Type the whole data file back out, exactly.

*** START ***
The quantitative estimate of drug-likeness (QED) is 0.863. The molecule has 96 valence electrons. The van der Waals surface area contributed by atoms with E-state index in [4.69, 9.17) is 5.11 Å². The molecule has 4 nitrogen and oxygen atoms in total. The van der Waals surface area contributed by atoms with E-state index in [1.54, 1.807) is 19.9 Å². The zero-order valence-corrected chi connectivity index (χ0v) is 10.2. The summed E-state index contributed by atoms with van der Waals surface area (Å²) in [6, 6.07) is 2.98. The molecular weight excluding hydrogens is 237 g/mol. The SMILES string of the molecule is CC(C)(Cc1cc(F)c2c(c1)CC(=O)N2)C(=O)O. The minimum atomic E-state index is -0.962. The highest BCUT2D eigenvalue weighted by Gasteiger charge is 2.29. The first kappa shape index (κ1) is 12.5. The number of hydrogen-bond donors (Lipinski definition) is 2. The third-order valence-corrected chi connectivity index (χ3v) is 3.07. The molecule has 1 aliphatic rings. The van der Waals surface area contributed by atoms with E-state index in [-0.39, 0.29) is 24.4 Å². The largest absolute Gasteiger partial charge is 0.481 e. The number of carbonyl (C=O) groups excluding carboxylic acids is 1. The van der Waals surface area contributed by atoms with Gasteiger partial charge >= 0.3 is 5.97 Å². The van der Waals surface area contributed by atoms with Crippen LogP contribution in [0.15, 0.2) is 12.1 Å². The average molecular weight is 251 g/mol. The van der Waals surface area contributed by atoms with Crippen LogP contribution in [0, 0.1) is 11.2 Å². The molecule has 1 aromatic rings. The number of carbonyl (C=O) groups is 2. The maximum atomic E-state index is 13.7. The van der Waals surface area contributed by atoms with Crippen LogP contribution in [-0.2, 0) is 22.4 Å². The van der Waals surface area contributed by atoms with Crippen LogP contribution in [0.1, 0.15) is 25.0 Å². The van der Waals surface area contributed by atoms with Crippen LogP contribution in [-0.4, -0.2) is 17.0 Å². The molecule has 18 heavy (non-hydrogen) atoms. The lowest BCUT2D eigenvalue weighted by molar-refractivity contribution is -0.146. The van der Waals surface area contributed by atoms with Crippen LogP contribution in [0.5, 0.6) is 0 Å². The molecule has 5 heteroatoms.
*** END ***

The quantitative estimate of drug-likeness (QED) is 0.863. The molecule has 96 valence electrons. The van der Waals surface area contributed by atoms with E-state index in [4.69, 9.17) is 5.11 Å². The molecule has 4 nitrogen and oxygen atoms in total. The van der Waals surface area contributed by atoms with E-state index in [1.54, 1.807) is 19.9 Å². The zero-order valence-corrected chi connectivity index (χ0v) is 10.2. The summed E-state index contributed by atoms with van der Waals surface area (Å²) in [6, 6.07) is 2.98. The molecular weight excluding hydrogens is 237 g/mol. The SMILES string of the molecule is CC(C)(Cc1cc(F)c2c(c1)CC(=O)N2)C(=O)O. The minimum atomic E-state index is -0.962. The highest BCUT2D eigenvalue weighted by Gasteiger charge is 2.29. The first kappa shape index (κ1) is 12.5. The number of hydrogen-bond donors (Lipinski definition) is 2. The third-order valence-corrected chi connectivity index (χ3v) is 3.07. The molecule has 1 aliphatic rings. The van der Waals surface area contributed by atoms with E-state index in [-0.39, 0.29) is 24.4 Å². The largest absolute Gasteiger partial charge is 0.481 e. The number of carbonyl (C=O) groups excluding carboxylic acids is 1. The van der Waals surface area contributed by atoms with Gasteiger partial charge >= 0.3 is 5.97 Å². The van der Waals surface area contributed by atoms with Crippen LogP contribution in [0.15, 0.2) is 12.1 Å². The average molecular weight is 251 g/mol. The van der Waals surface area contributed by atoms with Crippen LogP contribution in [0, 0.1) is 11.2 Å². The molecule has 1 aromatic rings. The number of carbonyl (C=O) groups is 2. The maximum atomic E-state index is 13.7. The van der Waals surface area contributed by atoms with Crippen LogP contribution in [-0.2, 0) is 22.4 Å². The van der Waals surface area contributed by atoms with Crippen LogP contribution in [0.1, 0.15) is 25.0 Å². The van der Waals surface area contributed by atoms with Crippen LogP contribution in [-0.4, -0.2) is 17.0 Å². The molecule has 18 heavy (non-hydrogen) atoms. The lowest BCUT2D eigenvalue weighted by molar-refractivity contribution is -0.146. The van der Waals surface area contributed by atoms with Crippen LogP contribution in [0.5, 0.6) is 0 Å². The molecule has 5 heteroatoms.